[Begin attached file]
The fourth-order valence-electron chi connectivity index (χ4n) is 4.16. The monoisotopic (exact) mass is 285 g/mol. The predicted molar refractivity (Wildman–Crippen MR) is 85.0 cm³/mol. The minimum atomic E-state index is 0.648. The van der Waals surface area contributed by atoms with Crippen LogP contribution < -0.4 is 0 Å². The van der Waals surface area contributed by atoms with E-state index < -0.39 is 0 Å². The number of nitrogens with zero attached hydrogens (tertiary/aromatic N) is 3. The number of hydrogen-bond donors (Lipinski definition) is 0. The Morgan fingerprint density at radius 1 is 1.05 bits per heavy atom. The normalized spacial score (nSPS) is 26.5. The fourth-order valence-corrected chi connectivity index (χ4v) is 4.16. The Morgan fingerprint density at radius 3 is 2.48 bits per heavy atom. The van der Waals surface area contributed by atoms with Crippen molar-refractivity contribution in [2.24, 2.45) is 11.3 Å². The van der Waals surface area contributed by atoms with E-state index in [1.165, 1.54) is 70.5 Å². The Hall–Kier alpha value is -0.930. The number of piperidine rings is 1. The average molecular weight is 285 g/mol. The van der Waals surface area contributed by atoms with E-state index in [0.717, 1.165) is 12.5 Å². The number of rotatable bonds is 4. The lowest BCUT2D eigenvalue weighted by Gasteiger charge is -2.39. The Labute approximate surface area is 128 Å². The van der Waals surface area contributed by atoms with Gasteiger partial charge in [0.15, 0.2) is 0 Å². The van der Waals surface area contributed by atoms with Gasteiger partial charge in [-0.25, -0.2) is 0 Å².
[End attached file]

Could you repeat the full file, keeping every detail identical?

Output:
The fourth-order valence-electron chi connectivity index (χ4n) is 4.16. The monoisotopic (exact) mass is 285 g/mol. The predicted molar refractivity (Wildman–Crippen MR) is 85.0 cm³/mol. The minimum atomic E-state index is 0.648. The van der Waals surface area contributed by atoms with Crippen LogP contribution < -0.4 is 0 Å². The van der Waals surface area contributed by atoms with E-state index < -0.39 is 0 Å². The number of nitrogens with zero attached hydrogens (tertiary/aromatic N) is 3. The number of hydrogen-bond donors (Lipinski definition) is 0. The Morgan fingerprint density at radius 1 is 1.05 bits per heavy atom. The normalized spacial score (nSPS) is 26.5. The fourth-order valence-corrected chi connectivity index (χ4v) is 4.16. The Morgan fingerprint density at radius 3 is 2.48 bits per heavy atom. The van der Waals surface area contributed by atoms with Crippen molar-refractivity contribution in [2.24, 2.45) is 11.3 Å². The van der Waals surface area contributed by atoms with E-state index in [1.165, 1.54) is 70.5 Å². The Hall–Kier alpha value is -0.930. The number of piperidine rings is 1. The average molecular weight is 285 g/mol. The van der Waals surface area contributed by atoms with E-state index in [0.717, 1.165) is 12.5 Å². The number of rotatable bonds is 4. The lowest BCUT2D eigenvalue weighted by Gasteiger charge is -2.39. The Labute approximate surface area is 128 Å². The van der Waals surface area contributed by atoms with Gasteiger partial charge in [0.15, 0.2) is 0 Å². The van der Waals surface area contributed by atoms with Gasteiger partial charge in [-0.25, -0.2) is 0 Å².